BY BARBARA STEPHENSON
We in the Foreign Service, the team that bears such responsibility for maintaining America’s global leadership role, are again in a period of significant transition and change. This is a good time to take stock and look forward, asking what each of us needs to do to ensure that the world continues to look to the United States for leadership.
We are working under a new National Security Strategy, one that takes a clear-eyed look at the serious and escalating threats to our nation and concludes that “we must upgrade our diplomatic capabilities to compete in the current environment.” Meanwhile, AFSA’s recent in-depth review of Congressional Budget Justifications showed that spending on core diplomatic capability has declined significantly over the past decade.
In anticipation of deep funding cuts, hiring and promotions were cut deeply, contributing to the loss of hundreds of Foreign Service officers and specialists, with the loss in top leadership ranks particularly pronounced.
We now know that Congress, with overwhelming bipartisan support, firmly rejected deep cuts and passed a budget that actually increases the international affairs budget. For this, we pause and give thanks—profound thanks.
Base funding for “ongoing operations,” the budget line item that covers core diplomatic capability, also held firm. If OCO (overseas contingency operations) funding is taken into account, total funding for core diplomatic capability dipped slightly (by 1.6 percent, from $5.05 billion in 2017 to $4.96 billion in 2018), while still coming in ahead of 2016 levels ($4.89 billion). If we look only at “enduring” (or base) funding for core diplomatic capability without OCO, funding in 2018 is actually up compared to 2017.
I am sharing these complicated numbers for a reason. As stewards of this institution, we need to understand the funding decisions that underpin America’s global leadership role.
Simply put, $5 billion—the amount we spend on core diplomatic capability—is not a big number. It is about what America spends annually supporting Afghan forces, and a little more than one-third the cost of a new aircraft carrier.
What’s more, the $5 billion America spends on core diplomatic capability is not a big number compared to the $9.5 billion China budgeted for diplomacy this year. While apples-to-apples comparisons are hard to nail down, the trend lines are clear. China increased spending on diplomacy in 2018 by 15 percent over 2017, and by a whopping 40 percent since 2013. While China’s spending on diplomacy grew by 40 percent, America’s declined by 33 percent over the same period, from $7.4 billion in 2013 to $4.9 billion in 2018.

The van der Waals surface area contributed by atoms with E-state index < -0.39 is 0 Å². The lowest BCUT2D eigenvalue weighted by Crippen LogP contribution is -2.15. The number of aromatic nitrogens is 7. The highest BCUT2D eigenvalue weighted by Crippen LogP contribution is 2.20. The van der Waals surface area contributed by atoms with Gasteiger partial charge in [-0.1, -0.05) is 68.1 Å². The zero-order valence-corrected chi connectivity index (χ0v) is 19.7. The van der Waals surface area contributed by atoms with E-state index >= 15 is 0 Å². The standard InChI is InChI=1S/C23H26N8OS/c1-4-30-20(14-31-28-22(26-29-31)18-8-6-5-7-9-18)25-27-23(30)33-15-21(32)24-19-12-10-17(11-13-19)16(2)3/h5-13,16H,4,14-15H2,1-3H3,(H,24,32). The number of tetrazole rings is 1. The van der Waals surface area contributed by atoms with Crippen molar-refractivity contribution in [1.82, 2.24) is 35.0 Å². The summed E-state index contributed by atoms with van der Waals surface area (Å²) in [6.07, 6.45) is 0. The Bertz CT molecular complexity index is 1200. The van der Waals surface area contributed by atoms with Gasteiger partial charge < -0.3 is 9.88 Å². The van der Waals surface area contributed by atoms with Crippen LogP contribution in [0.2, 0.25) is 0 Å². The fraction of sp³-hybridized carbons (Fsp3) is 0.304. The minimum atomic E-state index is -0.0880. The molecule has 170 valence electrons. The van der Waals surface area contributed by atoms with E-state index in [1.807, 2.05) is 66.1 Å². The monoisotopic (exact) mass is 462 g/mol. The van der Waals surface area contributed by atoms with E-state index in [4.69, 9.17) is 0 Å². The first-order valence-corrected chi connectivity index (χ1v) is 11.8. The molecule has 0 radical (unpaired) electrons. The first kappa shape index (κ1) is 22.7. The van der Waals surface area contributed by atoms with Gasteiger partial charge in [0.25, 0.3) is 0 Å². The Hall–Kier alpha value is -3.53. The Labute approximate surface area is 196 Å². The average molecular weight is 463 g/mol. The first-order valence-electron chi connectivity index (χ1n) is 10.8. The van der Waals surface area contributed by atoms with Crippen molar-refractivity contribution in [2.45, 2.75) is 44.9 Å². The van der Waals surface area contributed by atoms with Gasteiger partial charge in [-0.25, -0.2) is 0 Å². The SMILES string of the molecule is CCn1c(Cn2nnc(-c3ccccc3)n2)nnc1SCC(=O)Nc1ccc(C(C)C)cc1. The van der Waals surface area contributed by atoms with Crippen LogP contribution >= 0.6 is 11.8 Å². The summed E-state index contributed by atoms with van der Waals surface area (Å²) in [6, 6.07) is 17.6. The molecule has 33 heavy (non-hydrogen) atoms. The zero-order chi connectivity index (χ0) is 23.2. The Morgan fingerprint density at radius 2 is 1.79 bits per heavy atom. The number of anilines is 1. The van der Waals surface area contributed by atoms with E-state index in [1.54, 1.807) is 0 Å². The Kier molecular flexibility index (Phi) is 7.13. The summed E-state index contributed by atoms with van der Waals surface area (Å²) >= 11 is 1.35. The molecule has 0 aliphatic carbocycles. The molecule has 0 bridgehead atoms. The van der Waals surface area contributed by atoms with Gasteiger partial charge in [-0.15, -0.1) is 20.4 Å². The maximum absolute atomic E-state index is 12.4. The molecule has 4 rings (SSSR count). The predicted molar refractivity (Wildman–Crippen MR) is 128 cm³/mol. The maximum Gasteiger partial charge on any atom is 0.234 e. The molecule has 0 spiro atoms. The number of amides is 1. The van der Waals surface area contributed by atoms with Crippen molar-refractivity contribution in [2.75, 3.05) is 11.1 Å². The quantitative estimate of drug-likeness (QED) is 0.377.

For the first time in my 32-year Foreign Service career, I am grappling with whether we can maintain American diplomatic superiority in the face of such funding decisions. As the National Security Strategy says, we need to be building up diplomatic capability—not pulling back.
Even before the painful and unnecessary loss of talent over the past year, American diplomacy had been on a starvation diet, and tales of depleted political, economic and public diplomacy sections at embassies were a regular staple of AFSA’s conversations with members. I hear this often: With just one more mid-level officer at post, we could have such an impact, really put America’s soft power to work, really level the playing field for American businesses.
Rebuilding our nation’s diplomatic capability will take time, and it will require all of us to give our best effort. Now that Congress has spoken and rejected cuts with such clarity, AFSA will press for an immediate restoration of hiring and promotion numbers. We will press to deploy more mid-level officers to the field, where the Foreign Service delivers the greatest value for the American people.
I sincerely hope that the tide has turned, and that reinforcements will soon be on their way. In the meantime, until reinforcements arrive, your role in maintaining America’s global leadership is more important than ever.
Now is the time to lead from wherever you are and to demonstrate that the trust placed in the Foreign Service will be repaid many times over in the results we achieve for the American people. I promised congressional appropriators that they could count on us to do that.